“We built the technical platform and launched it this year. Before this, we were reaching out directly to our partners and sending out emails to hundreds of people. But now, we have brought it into a system where we are able to use more artificial intelligence to understand the problems that we are trying to solve,” he said.

The company took on such an approach because product cycles are shrinking, and the time taken to market a product is increasingly crucial. Having an open platform for innovation shortcuts the process and accelerates the company’s ability to commercialize products quickly.

“Everything is about speed to market now. R&D takes three to five years before the products get out to the market. With the open challenge, we are able to take products to market in 12 months,” said Sivagananathan.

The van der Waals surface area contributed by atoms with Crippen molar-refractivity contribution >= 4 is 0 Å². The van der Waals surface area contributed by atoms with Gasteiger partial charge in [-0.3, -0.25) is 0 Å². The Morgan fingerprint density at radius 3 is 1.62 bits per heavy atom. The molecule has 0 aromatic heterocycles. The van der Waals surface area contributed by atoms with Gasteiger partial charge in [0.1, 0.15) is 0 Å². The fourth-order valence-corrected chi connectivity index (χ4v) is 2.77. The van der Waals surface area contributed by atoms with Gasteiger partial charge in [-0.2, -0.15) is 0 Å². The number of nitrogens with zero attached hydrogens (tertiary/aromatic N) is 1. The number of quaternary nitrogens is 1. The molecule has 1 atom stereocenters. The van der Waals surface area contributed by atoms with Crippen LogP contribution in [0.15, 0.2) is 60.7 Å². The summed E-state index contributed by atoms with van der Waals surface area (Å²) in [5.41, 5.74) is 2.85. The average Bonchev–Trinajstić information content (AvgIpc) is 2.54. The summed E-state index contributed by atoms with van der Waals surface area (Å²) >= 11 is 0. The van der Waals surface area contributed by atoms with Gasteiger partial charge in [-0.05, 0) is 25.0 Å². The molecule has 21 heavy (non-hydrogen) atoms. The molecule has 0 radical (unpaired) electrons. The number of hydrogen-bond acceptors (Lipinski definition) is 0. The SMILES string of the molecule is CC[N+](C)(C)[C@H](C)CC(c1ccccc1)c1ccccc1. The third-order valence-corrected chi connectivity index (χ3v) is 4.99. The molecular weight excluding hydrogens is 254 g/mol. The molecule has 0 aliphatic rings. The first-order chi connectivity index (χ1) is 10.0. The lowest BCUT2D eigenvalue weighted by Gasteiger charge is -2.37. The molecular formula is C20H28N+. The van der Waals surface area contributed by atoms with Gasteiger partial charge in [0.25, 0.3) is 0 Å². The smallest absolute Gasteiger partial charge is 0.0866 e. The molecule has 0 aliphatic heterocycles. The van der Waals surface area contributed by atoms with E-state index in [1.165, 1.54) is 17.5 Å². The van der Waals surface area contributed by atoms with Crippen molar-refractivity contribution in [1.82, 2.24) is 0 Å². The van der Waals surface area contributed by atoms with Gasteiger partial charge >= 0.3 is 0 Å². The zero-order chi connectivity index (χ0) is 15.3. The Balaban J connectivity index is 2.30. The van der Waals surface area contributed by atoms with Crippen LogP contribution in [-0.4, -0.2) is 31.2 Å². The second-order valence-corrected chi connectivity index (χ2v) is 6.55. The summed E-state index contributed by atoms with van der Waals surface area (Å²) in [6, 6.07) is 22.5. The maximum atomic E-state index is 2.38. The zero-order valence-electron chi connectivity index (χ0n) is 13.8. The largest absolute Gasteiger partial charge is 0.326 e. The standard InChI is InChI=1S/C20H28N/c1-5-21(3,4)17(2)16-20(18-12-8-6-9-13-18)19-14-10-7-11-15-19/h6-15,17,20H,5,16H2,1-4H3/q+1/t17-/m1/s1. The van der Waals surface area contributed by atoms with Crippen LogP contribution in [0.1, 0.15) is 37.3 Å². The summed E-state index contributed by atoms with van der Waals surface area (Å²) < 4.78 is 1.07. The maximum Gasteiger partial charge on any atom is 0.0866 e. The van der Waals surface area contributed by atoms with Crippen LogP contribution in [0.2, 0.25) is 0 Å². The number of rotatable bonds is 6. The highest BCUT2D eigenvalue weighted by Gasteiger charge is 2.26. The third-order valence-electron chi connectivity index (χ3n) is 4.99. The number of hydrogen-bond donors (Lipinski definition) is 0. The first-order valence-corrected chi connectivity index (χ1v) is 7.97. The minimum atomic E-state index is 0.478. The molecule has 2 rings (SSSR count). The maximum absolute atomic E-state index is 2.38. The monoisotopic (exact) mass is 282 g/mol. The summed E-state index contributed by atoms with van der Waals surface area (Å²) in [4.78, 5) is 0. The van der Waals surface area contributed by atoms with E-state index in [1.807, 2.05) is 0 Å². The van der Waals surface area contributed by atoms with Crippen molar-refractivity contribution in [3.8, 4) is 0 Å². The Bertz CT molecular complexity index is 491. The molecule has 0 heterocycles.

“We believe that not everything has to be built in-house.”

Twinery’s approach to innovation has delivered: the apparel manufacturer has accepted around 40 tech solutions from individuals, labs, and companies around the world, and has brought 20 to market.

The company has developed stylish basics that regulate hot flushes, to take away the stress of menopause.

“We work with a wide array of people in the ecosystem — in the wearable technology, feminine hygiene, as well as the textile space. We have been able to work around these three areas and build a strong network of people and companies.”

MAS Holdings’ approach is similar to how other big companies are looking at innovation. Many have set up incubation centers both for their employees and in partnership with external start-ups.